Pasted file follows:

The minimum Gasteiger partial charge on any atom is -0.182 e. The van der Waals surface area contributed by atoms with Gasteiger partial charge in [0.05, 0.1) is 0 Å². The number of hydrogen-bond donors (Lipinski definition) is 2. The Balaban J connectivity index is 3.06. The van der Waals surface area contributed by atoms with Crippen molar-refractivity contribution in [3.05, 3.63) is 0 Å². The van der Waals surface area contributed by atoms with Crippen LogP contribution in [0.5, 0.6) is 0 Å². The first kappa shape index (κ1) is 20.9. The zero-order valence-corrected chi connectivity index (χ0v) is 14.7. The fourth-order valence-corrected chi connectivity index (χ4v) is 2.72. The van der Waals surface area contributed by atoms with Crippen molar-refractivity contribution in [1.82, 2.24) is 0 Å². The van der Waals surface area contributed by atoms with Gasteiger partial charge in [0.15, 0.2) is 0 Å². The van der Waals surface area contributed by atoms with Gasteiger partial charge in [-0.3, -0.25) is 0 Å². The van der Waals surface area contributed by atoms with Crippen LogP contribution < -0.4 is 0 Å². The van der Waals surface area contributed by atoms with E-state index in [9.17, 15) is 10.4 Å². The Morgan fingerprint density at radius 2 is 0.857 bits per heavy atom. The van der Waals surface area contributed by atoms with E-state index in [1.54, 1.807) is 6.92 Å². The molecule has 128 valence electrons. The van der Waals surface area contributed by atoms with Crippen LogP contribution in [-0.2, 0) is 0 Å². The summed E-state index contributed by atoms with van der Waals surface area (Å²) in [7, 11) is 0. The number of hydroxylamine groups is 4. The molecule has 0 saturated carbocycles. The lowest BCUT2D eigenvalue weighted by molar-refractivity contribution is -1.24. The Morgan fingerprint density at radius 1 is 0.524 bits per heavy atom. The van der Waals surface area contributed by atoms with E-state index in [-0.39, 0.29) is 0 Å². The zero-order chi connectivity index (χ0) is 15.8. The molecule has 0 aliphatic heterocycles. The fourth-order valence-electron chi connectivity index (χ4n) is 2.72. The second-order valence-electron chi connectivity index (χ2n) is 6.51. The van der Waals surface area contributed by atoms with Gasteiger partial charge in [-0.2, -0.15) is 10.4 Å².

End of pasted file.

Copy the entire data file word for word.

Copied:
The minimum Gasteiger partial charge on any atom is -0.182 e. The van der Waals surface area contributed by atoms with Gasteiger partial charge in [0.05, 0.1) is 0 Å². The number of hydrogen-bond donors (Lipinski definition) is 2. The Balaban J connectivity index is 3.06. The van der Waals surface area contributed by atoms with Crippen molar-refractivity contribution in [3.05, 3.63) is 0 Å². The van der Waals surface area contributed by atoms with Crippen LogP contribution in [0.5, 0.6) is 0 Å². The first kappa shape index (κ1) is 20.9. The zero-order valence-corrected chi connectivity index (χ0v) is 14.7. The fourth-order valence-corrected chi connectivity index (χ4v) is 2.72. The van der Waals surface area contributed by atoms with Crippen molar-refractivity contribution in [1.82, 2.24) is 0 Å². The van der Waals surface area contributed by atoms with Gasteiger partial charge in [0.15, 0.2) is 0 Å². The van der Waals surface area contributed by atoms with Gasteiger partial charge in [-0.3, -0.25) is 0 Å². The van der Waals surface area contributed by atoms with Crippen LogP contribution < -0.4 is 0 Å². The van der Waals surface area contributed by atoms with E-state index in [9.17, 15) is 10.4 Å². The Morgan fingerprint density at radius 2 is 0.857 bits per heavy atom. The van der Waals surface area contributed by atoms with E-state index in [1.54, 1.807) is 6.92 Å². The molecule has 128 valence electrons. The van der Waals surface area contributed by atoms with Crippen LogP contribution in [-0.2, 0) is 0 Å². The summed E-state index contributed by atoms with van der Waals surface area (Å²) in [7, 11) is 0. The number of hydroxylamine groups is 4. The molecule has 0 saturated carbocycles. The lowest BCUT2D eigenvalue weighted by molar-refractivity contribution is -1.24. The Morgan fingerprint density at radius 1 is 0.524 bits per heavy atom. The van der Waals surface area contributed by atoms with E-state index in [-0.39, 0.29) is 0 Å². The zero-order chi connectivity index (χ0) is 15.8. The molecule has 0 aliphatic heterocycles. The fourth-order valence-electron chi connectivity index (χ4n) is 2.72. The second-order valence-electron chi connectivity index (χ2n) is 6.51. The van der Waals surface area contributed by atoms with Gasteiger partial charge in [-0.2, -0.15) is 10.4 Å².